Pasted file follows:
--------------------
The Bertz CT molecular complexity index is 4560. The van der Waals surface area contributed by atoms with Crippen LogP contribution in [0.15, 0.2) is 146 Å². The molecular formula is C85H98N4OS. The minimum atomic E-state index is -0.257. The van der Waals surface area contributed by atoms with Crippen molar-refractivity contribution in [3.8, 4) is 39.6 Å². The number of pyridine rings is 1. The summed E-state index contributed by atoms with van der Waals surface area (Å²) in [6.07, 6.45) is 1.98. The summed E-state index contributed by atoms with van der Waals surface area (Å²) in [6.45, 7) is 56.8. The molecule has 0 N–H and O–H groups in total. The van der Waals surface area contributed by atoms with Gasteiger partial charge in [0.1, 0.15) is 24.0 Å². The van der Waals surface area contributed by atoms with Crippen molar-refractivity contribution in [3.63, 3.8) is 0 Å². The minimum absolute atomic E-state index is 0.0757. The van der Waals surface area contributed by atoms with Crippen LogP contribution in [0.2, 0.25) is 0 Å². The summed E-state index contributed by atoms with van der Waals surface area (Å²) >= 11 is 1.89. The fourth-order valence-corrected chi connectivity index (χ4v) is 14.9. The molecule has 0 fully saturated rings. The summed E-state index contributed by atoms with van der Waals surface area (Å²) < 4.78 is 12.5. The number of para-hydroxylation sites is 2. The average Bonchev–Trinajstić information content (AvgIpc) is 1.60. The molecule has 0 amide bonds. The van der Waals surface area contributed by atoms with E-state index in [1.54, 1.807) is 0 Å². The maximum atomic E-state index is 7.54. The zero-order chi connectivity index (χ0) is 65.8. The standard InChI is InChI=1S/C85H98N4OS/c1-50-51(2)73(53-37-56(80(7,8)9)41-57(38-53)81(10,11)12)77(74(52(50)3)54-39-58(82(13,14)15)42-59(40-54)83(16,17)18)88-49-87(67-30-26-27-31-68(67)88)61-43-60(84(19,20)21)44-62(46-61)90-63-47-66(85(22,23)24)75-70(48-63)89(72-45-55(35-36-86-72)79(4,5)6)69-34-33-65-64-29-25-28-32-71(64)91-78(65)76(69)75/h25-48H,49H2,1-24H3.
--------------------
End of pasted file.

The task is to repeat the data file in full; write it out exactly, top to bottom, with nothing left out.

The Bertz CT molecular complexity index is 4560. The van der Waals surface area contributed by atoms with Crippen LogP contribution in [0.15, 0.2) is 146 Å². The molecular formula is C85H98N4OS. The minimum atomic E-state index is -0.257. The van der Waals surface area contributed by atoms with Crippen molar-refractivity contribution in [3.8, 4) is 39.6 Å². The number of pyridine rings is 1. The summed E-state index contributed by atoms with van der Waals surface area (Å²) in [6.07, 6.45) is 1.98. The summed E-state index contributed by atoms with van der Waals surface area (Å²) in [6.45, 7) is 56.8. The molecule has 0 N–H and O–H groups in total. The van der Waals surface area contributed by atoms with Gasteiger partial charge in [0.1, 0.15) is 24.0 Å². The van der Waals surface area contributed by atoms with Crippen molar-refractivity contribution in [3.63, 3.8) is 0 Å². The minimum absolute atomic E-state index is 0.0757. The van der Waals surface area contributed by atoms with Crippen LogP contribution in [0.2, 0.25) is 0 Å². The summed E-state index contributed by atoms with van der Waals surface area (Å²) >= 11 is 1.89. The fourth-order valence-corrected chi connectivity index (χ4v) is 14.9. The molecule has 0 fully saturated rings. The summed E-state index contributed by atoms with van der Waals surface area (Å²) < 4.78 is 12.5. The number of para-hydroxylation sites is 2. The average Bonchev–Trinajstić information content (AvgIpc) is 1.60. The molecule has 0 amide bonds. The van der Waals surface area contributed by atoms with E-state index in [1.54, 1.807) is 0 Å². The maximum atomic E-state index is 7.54. The zero-order chi connectivity index (χ0) is 65.8. The standard InChI is InChI=1S/C85H98N4OS/c1-50-51(2)73(53-37-56(80(7,8)9)41-57(38-53)81(10,11)12)77(74(52(50)3)54-39-58(82(13,14)15)42-59(40-54)83(16,17)18)88-49-87(67-30-26-27-31-68(67)88)61-43-60(84(19,20)21)44-62(46-61)90-63-47-66(85(22,23)24)75-70(48-63)89(72-45-55(35-36-86-72)79(4,5)6)69-34-33-65-64-29-25-28-32-71(64)91-78(65)76(69)75/h25-48H,49H2,1-24H3.